After that we went back to the hotel and I, chilled to the proverbial bone, had the hottest shower of my life. Steam bath. It was like being in a Japanese onsen and felt terrific.

We were met at the hotel by our latest character – Klemens. Great guy. His job was to take us to the club and make sure we have everything we need. He also warned us, a day too late it turns out, that we shouldn’t drink the beer in Dusseldorf because it’s made with sewer water that flows downstream from Leverkusen. I’ve never been a beer guy, so I don’t have a great opinion on these regional rivalries. Deni seems to like everything. At this point Ken would trade all but a pint of the beer in Deutschland for a proper glass to put it in.

I saw Sarah drink a Coke once.

We were booked at a cool little joint called Topos. Tiny room, but a neat set-up. We lugged in the gear we needed so we could soundcheck and take turns smashing our heads on the low doorway to the stage. Sarah won that competition. I won the head smashing contest on the low bridge on the stairs at Kenny’s place.

After soundcheck, Klemens took us across the street to a fantastic Italian restaurant. Pasta and bread and olive oil. Sarah had vegetables and we watched her soul begin to inflate right before our eyes. She nearly bent the fork in her hand. During dinner we were also introduced to a guy from Detroit called Will Russ Jr. He’s a soul singer, and he came right over to talk to some brothers and sisters from North America. Sarah being Sarah, she invited him to join us for a song that night.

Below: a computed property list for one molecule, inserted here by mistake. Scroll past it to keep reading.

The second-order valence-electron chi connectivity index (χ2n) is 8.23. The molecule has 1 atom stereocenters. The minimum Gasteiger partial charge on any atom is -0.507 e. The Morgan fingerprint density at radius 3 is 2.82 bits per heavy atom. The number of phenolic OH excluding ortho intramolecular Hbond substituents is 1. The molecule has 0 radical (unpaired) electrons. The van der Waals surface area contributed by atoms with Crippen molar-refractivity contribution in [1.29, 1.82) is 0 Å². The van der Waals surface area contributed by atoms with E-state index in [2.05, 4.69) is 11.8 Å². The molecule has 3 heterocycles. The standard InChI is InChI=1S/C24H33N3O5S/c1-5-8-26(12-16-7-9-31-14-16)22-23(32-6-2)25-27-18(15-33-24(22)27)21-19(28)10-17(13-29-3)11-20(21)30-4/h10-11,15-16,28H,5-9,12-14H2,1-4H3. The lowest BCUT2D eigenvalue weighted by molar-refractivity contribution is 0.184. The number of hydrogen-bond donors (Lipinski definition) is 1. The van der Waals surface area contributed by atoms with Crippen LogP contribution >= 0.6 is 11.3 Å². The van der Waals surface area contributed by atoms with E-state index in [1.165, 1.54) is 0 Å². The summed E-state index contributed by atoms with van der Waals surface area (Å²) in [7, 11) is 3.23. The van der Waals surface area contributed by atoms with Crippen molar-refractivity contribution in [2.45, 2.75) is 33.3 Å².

Afterward it was show time. The time slot worked such that it made a good opportunity for an opening act, and who better than the great Deni Gauthier? Deni borrowed Sarah’s acoustic guitar and played four of his songs. Deni’s stuff is great. He has an airy voice and subtle delivery. Lush chords. Great hooks. The audience loved it.

Then Sarah Smith and band finally took the stage, once again for an enthusiastic audience that included many of the German fans who have been at other gigs. We really appreciate those people turning up at show after show. Sarah has built that fan base one tour at a time over years and years. That’s how it works. The rest of us in the band are lucky that she laid this foundation for us to come and play on. Looking around the place, we felt like The Beatles playing The Cavern Club.

Will Russ Jr. came up at the end of the show to play a pretty rock and roll version of Stand By Me with us. We had never played it before, but it went great. What a voice that guy has. He’s living in Germany now and looking for a band to play soul music with him. If you need a magical voice in a great frontman, get in touch!

It was another fairly early show. We thought we might hit up the local food scene for a snack, but everything was closed, even at 11:30. Fortunately, a corner store near the hotel was open, so we loaded up for what turned into the little hotel party depicted in the vignette above, where we laughed and laughed and laughed and laughed ….